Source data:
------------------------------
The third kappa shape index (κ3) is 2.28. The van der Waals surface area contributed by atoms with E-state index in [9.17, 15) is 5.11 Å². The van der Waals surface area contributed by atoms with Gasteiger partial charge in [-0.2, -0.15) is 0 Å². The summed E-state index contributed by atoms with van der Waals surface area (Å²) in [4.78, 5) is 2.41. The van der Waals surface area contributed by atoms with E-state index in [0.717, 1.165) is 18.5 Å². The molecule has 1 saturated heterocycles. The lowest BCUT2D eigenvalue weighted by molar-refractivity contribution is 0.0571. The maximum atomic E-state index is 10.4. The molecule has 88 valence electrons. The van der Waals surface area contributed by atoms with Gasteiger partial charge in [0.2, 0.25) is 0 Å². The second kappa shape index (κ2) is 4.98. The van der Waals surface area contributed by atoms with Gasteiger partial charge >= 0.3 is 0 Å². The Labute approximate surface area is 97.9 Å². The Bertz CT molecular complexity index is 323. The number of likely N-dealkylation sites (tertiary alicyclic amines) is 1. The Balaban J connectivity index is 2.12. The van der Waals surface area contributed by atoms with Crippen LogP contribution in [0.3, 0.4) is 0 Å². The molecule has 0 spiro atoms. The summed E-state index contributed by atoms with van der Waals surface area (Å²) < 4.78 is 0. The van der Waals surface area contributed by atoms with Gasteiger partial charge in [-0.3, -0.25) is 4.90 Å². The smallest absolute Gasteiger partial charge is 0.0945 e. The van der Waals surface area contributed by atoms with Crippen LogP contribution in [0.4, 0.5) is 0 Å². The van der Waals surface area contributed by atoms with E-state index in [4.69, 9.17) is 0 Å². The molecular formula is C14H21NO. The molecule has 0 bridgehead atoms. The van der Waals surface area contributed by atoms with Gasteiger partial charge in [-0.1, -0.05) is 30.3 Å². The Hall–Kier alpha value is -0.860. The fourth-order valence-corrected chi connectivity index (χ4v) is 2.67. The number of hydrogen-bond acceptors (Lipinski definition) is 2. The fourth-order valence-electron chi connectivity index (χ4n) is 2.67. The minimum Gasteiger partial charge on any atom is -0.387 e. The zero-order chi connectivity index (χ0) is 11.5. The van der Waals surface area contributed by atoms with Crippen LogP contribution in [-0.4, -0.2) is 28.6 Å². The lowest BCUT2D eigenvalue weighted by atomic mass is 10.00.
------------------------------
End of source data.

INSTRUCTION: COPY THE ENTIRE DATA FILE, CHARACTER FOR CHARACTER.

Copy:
The third kappa shape index (κ3) is 2.28. The van der Waals surface area contributed by atoms with E-state index in [9.17, 15) is 5.11 Å². The van der Waals surface area contributed by atoms with Gasteiger partial charge in [-0.2, -0.15) is 0 Å². The summed E-state index contributed by atoms with van der Waals surface area (Å²) in [4.78, 5) is 2.41. The van der Waals surface area contributed by atoms with E-state index in [0.717, 1.165) is 18.5 Å². The molecule has 1 saturated heterocycles. The lowest BCUT2D eigenvalue weighted by molar-refractivity contribution is 0.0571. The maximum atomic E-state index is 10.4. The molecule has 88 valence electrons. The van der Waals surface area contributed by atoms with Gasteiger partial charge in [0.2, 0.25) is 0 Å². The second kappa shape index (κ2) is 4.98. The van der Waals surface area contributed by atoms with Gasteiger partial charge >= 0.3 is 0 Å². The Labute approximate surface area is 97.9 Å². The Bertz CT molecular complexity index is 323. The number of likely N-dealkylation sites (tertiary alicyclic amines) is 1. The Balaban J connectivity index is 2.12. The van der Waals surface area contributed by atoms with Crippen LogP contribution in [0.3, 0.4) is 0 Å². The molecule has 0 spiro atoms. The summed E-state index contributed by atoms with van der Waals surface area (Å²) < 4.78 is 0. The van der Waals surface area contributed by atoms with Gasteiger partial charge in [-0.3, -0.25) is 4.90 Å². The smallest absolute Gasteiger partial charge is 0.0945 e. The van der Waals surface area contributed by atoms with Crippen LogP contribution in [0.4, 0.5) is 0 Å². The van der Waals surface area contributed by atoms with E-state index in [4.69, 9.17) is 0 Å². The molecular formula is C14H21NO. The molecule has 0 bridgehead atoms. The van der Waals surface area contributed by atoms with Gasteiger partial charge in [-0.1, -0.05) is 30.3 Å². The Hall–Kier alpha value is -0.860. The fourth-order valence-corrected chi connectivity index (χ4v) is 2.67. The number of hydrogen-bond acceptors (Lipinski definition) is 2. The fourth-order valence-electron chi connectivity index (χ4n) is 2.67. The minimum Gasteiger partial charge on any atom is -0.387 e. The zero-order chi connectivity index (χ0) is 11.5. The van der Waals surface area contributed by atoms with Crippen LogP contribution in [-0.4, -0.2) is 28.6 Å². The lowest BCUT2D eigenvalue weighted by atomic mass is 10.00.